At Play Shoppe on Friday, young Oliver bounced into the playroom and immediately greeted me with “How was Florida, Miss Fran?”
“Florida was sunny and warm – and I got to go swimming in the pool”, I told him.
Last week I set off to spend a long “sisters’ weekend” in Florida. Even though my two sisters and I are frequently in touch via phone and e-mails, we don’t often see each other face-to-face, and thus – this intentional get-together.
“Sisters are different flowers from the same garden” one of my sisters had posted on her face book page. And yet, even within these differences lies this sense and memory of a common childhood.
My sisters and I talked, laughed, ate, stayed up too late, disagreed. We didn’t always remember things from the past in quite the same way. Fortunately, we recognize our differences yet still appreciate the bond – the lifelong continuity of core experiences that exist and hold us together.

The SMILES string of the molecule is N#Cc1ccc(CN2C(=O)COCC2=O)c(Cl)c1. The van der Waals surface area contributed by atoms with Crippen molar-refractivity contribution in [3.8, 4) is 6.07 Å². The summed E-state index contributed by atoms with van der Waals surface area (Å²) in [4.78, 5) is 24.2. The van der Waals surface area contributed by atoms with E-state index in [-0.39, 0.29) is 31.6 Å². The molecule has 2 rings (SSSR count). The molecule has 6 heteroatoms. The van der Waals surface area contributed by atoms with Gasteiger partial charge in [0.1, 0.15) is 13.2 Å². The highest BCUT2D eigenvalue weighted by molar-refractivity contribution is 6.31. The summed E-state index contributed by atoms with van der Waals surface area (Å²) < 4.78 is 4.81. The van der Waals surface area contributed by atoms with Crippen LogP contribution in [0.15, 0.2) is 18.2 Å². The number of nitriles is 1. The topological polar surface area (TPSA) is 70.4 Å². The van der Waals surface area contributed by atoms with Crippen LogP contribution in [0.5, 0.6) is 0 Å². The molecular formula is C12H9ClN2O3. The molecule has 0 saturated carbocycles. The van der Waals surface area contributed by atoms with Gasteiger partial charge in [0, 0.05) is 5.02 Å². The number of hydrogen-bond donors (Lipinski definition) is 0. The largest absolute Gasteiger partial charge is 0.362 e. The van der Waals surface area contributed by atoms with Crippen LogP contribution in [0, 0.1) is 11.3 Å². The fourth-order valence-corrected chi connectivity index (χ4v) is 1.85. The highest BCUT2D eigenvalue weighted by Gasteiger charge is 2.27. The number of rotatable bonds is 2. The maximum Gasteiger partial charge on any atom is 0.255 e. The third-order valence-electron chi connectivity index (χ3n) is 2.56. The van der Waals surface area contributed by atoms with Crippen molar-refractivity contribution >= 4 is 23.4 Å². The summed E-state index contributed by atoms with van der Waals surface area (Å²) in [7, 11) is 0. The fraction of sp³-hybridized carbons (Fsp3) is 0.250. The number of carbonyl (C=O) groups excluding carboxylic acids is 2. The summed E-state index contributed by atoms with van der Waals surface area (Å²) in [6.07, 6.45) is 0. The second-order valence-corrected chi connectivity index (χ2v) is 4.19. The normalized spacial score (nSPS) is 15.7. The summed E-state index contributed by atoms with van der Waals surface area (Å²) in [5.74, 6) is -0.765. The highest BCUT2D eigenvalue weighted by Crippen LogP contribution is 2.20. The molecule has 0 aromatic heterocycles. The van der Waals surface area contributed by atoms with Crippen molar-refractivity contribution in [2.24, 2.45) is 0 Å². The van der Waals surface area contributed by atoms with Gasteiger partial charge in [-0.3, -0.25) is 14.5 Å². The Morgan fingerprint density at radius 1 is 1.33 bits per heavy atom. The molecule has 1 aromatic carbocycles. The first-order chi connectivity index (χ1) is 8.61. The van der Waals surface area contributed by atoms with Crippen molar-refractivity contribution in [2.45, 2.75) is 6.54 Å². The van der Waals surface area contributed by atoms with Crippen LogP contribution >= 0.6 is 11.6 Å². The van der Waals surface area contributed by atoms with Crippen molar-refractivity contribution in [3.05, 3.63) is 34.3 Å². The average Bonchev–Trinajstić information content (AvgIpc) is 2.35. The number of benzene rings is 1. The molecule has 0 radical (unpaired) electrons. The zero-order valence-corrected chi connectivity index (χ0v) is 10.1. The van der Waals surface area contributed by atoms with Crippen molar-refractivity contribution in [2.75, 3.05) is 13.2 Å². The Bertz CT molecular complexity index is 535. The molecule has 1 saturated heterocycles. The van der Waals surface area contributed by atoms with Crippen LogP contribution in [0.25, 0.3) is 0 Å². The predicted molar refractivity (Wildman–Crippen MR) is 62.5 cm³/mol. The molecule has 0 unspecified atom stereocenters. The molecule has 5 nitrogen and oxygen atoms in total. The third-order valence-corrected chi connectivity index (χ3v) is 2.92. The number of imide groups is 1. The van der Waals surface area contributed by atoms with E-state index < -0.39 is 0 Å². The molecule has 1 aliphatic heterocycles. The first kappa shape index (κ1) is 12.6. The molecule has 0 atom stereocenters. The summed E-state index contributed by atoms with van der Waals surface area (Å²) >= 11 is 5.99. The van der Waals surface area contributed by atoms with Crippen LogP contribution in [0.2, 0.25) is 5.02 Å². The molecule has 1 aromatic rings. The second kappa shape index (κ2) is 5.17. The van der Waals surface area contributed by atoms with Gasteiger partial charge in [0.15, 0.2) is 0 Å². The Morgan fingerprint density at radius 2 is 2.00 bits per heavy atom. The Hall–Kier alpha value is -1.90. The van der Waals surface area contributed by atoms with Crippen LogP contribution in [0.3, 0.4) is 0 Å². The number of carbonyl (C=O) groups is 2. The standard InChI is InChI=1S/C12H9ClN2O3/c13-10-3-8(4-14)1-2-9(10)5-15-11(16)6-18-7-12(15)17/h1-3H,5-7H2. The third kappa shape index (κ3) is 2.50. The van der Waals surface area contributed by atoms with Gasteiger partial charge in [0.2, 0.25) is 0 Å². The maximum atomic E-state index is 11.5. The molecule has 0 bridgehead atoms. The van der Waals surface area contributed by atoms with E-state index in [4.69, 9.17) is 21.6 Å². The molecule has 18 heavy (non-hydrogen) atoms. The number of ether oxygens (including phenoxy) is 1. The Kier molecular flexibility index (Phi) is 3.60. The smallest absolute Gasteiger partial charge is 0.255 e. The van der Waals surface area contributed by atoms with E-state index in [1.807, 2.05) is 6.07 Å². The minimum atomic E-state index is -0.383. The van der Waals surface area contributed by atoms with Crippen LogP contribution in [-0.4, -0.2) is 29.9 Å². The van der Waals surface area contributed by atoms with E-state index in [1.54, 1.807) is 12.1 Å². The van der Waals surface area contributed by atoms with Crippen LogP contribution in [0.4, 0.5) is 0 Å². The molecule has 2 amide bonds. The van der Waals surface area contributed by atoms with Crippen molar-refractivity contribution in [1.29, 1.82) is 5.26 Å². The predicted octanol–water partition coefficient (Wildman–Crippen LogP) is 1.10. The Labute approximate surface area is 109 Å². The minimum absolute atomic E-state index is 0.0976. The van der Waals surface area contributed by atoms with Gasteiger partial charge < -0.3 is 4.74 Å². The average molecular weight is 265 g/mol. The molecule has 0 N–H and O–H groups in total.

On my flight home I serendipitously sat next to three young sisters – the exact age difference between them as between me and my own sisters. These girls were 15, 13 and 11- years- old. It was interesting to observe them – to savor the flashback of my own “sister” experience at their age.
I sensed the differences that existed between these three sisters – in their looks, their style, their attitudes, the teasing moments, the stubborn response to a request. But then, I recognized the connection that flowed – the shared giggles, the knowing exchange of looks between them and, most endearingly, the way two of the sisters sitting in my row, fell sound asleep, leaning in and resting on each other – their pony tails entwined like two kittens curled up and cozy together.
There’s an expression that sibling rivalry is “just one side of the coin. The other side is sibling caring”.
I know that about my sisters and myself. I saw it with these three young sisters on the plane.
As parents, it’s important to notice and appreciate this focus as often as we can with our children. Allow ample space for family time so positive experiences can be shared. Set the bar high for the way we treat one another in the family.
And then remember to enjoy those most precious moments when we see and feel the other side of the coin.